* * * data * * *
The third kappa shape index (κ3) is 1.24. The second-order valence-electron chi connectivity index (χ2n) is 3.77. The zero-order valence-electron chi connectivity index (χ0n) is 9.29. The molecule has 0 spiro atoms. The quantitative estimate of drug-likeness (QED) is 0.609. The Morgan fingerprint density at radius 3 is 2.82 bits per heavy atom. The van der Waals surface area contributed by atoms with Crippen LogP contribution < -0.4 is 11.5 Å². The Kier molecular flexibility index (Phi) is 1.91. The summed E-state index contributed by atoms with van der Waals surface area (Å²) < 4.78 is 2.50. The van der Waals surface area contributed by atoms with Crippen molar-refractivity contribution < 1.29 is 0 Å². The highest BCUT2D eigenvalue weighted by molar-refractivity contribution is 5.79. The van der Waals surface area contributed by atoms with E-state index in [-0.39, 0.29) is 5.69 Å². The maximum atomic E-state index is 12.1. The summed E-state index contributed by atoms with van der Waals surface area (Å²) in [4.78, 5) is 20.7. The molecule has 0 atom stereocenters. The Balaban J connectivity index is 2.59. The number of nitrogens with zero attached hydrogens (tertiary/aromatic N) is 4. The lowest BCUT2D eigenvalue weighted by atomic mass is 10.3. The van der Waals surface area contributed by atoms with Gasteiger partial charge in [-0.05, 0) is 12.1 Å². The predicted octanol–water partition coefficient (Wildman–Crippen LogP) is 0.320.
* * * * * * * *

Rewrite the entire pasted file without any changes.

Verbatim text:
The third kappa shape index (κ3) is 1.24. The second-order valence-electron chi connectivity index (χ2n) is 3.77. The zero-order valence-electron chi connectivity index (χ0n) is 9.29. The molecule has 0 spiro atoms. The quantitative estimate of drug-likeness (QED) is 0.609. The Morgan fingerprint density at radius 3 is 2.82 bits per heavy atom. The van der Waals surface area contributed by atoms with Crippen LogP contribution < -0.4 is 11.5 Å². The Kier molecular flexibility index (Phi) is 1.91. The summed E-state index contributed by atoms with van der Waals surface area (Å²) < 4.78 is 2.50. The van der Waals surface area contributed by atoms with Crippen molar-refractivity contribution < 1.29 is 0 Å². The highest BCUT2D eigenvalue weighted by molar-refractivity contribution is 5.79. The van der Waals surface area contributed by atoms with E-state index in [-0.39, 0.29) is 5.69 Å². The maximum atomic E-state index is 12.1. The summed E-state index contributed by atoms with van der Waals surface area (Å²) in [4.78, 5) is 20.7. The molecule has 0 atom stereocenters. The Balaban J connectivity index is 2.59. The number of nitrogens with zero attached hydrogens (tertiary/aromatic N) is 4. The lowest BCUT2D eigenvalue weighted by atomic mass is 10.3. The van der Waals surface area contributed by atoms with Gasteiger partial charge in [-0.05, 0) is 12.1 Å². The predicted octanol–water partition coefficient (Wildman–Crippen LogP) is 0.320.